Just because a table of 200 columns and 1 million rows takes up 1Gb in Excel doesn't necessarily mean that it will be the same in Access.

An Access table is just raw data whereas the Excel sheet will have a certain amount of extra data related to the sheet.
Ian BellretiredAuthor Commented:
Roy, I wondered if storing it as an xlsb file would do the trick. If so how easy is it for Access to export the data or a copy of the data to Excel ?
I need to run regression and I am familiar with Excel and Solver.
Ian BellretiredAuthor Commented:
Hi Rob, This storage thing has become a bit of an old chestnut for me and haven't yet found a solution.
Due to my lack of code and other tech skills sometimes it is beyond me. I wished when I was younger I had studied programming and statistics instead of chasing skirt and drinking beer :)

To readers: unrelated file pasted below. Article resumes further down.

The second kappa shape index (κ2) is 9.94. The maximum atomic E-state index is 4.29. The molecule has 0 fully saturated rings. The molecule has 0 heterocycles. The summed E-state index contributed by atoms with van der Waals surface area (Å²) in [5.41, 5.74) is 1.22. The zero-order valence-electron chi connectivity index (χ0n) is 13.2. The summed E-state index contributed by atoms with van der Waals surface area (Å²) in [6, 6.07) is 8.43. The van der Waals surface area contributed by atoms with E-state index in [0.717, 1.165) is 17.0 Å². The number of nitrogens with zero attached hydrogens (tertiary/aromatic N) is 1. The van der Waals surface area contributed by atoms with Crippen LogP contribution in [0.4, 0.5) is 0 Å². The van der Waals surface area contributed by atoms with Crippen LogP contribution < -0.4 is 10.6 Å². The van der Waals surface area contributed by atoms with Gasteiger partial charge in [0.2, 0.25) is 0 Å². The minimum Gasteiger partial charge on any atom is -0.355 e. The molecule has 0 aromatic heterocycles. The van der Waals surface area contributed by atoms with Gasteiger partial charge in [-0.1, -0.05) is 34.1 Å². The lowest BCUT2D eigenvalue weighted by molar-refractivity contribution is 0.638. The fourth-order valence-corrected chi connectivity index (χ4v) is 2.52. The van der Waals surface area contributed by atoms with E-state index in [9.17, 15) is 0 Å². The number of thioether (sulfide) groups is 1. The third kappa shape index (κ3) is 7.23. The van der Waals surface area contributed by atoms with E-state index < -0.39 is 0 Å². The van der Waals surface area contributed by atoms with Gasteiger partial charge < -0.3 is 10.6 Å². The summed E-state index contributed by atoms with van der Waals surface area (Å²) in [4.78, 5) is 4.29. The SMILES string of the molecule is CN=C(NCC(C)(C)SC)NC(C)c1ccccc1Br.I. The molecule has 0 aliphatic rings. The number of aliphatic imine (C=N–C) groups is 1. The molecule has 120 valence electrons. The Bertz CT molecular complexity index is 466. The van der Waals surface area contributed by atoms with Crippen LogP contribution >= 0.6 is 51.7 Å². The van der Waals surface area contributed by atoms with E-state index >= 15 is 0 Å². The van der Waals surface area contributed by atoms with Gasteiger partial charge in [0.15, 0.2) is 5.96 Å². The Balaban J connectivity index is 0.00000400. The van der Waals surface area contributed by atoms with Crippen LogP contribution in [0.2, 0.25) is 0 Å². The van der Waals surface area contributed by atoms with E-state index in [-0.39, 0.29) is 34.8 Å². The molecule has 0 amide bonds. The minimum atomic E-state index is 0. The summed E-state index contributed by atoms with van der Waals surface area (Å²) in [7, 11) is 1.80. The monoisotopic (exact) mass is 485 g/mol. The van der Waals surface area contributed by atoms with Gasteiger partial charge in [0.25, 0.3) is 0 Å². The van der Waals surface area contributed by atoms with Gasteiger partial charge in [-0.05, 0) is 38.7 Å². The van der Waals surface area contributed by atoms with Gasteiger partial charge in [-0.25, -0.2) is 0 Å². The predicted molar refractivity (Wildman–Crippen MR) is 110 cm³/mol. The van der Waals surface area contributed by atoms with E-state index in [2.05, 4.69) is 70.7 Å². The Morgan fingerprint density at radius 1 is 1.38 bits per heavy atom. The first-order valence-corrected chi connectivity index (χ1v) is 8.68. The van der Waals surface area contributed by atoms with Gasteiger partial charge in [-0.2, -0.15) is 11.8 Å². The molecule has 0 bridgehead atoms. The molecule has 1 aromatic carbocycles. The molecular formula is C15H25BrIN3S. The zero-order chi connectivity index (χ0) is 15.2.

Roy CoxGroup Finance ManagerCommented:
Excel specifications and limits

32-bit environment is subject to 2 gigabytes (GB) of virtual address space, shared by Excel, the workbook, and add-ins that run in the same process. A data model’s share of the address space might run up to 500 – 700 megabytes (MB), but could be less if other data models and add-ins are loaded.

64-bit environment imposes no hard limits on file size. Workbook size is limited only by available memory and system resources.

Excel 2016 offers the Large Address Aware functionality that lets 32-bit Excel 2016 consume twice the memory when users work on a 64-bit Windows operating system. For more information, see Large Address Aware capability change for Excel.

Note: Adding tables to the Data Model increases the file size. If you don’t plan to create complex Data Model relationships using many data sources and data types in your workbook, uncheck the Add this data to the Data Model box when you import or create tables, pivot tables, or data connections.

I don't use Access much but I'm sure that you could build a report to export to Excel quite easily
Ian BellretiredAuthor Commented:
Thanks Roy that is one for the short list. Do you mind me asking what others do you work with ? or any other methods you could recommend ?
SQL Server Express (free) has a 10 GB limit, so you'd get some breathing room.

It is quite likely that you will get a lot of space relief by normalizing your CSV/Excel data, eliminating duplicate data.